Art therapy for children: Using creativity to help kids cope

Art therapy is a great way to get kids talking. 

Once they’re playing or making art, they become more comfortable, and they will often start to naturally talk about things, which can help us segue into the issue that brought them into therapy to start with. 

But even if they aren’t talking, art presents an opportunity to express themselves without words. Sometimes the art can give us insight into what the child is thinking and feeling without them having to say anything at all.

It’s also fun, and children naturally take to play. And playing is an important part of how children understand and make sense of their world and where they fit in their world. Artmaking gives them a sense of meaning, a sense of place in the world, a sense of empowerment.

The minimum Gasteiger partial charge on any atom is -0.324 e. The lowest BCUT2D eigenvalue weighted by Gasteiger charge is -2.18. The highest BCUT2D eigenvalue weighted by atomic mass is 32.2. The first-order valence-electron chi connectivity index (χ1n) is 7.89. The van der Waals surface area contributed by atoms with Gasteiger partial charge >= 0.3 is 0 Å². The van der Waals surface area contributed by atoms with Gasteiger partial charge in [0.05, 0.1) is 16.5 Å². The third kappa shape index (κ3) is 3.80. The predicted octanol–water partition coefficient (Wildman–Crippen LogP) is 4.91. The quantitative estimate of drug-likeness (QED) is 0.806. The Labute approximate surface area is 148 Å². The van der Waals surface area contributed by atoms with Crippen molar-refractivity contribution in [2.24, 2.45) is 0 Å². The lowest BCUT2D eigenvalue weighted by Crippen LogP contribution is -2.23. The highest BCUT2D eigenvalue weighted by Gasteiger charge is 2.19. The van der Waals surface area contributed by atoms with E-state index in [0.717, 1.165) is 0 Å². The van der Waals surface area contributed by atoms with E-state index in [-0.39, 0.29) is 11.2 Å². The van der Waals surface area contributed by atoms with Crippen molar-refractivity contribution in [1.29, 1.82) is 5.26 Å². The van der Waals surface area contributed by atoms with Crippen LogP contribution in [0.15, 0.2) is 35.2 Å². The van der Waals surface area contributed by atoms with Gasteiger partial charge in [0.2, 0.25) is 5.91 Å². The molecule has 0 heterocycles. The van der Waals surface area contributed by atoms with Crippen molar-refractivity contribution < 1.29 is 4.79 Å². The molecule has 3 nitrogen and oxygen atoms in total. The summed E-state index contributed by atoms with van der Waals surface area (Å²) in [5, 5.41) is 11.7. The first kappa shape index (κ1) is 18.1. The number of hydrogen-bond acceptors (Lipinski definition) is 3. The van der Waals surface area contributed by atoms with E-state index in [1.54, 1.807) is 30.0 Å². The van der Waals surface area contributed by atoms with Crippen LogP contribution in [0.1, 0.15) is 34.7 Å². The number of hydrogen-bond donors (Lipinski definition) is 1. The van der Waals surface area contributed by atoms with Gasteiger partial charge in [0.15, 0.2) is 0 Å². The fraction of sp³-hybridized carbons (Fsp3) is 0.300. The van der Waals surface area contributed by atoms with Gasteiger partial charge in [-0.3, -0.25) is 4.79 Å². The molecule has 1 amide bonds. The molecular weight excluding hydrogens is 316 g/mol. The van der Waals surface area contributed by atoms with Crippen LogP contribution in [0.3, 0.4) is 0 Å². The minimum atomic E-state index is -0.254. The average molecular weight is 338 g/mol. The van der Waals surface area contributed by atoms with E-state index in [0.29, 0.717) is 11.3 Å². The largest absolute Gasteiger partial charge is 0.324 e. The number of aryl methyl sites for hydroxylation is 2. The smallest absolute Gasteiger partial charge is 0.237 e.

In our society, children are very disempowered, plus the kids who need art therapy most are often dealing with issues that are out of their control. Artmaking gives them a sense of control.

It’s always a joy to work with children in art therapy because they’re so receptive. They’re already free and open-minded — they don’t have as many defences and criticisms yet compared to adults. We all have a creative instinct in us as humans. For children, it’s easy to access. For adults, you have to work harder.

Kids get it. We don’t have to explain to them why being creative is good or why we should have fun.

Once we’re making art with them, we use their creative abilities and instincts to help them cope. Improving their coping skills also improves their self-awareness, self-regulation, and self-esteem.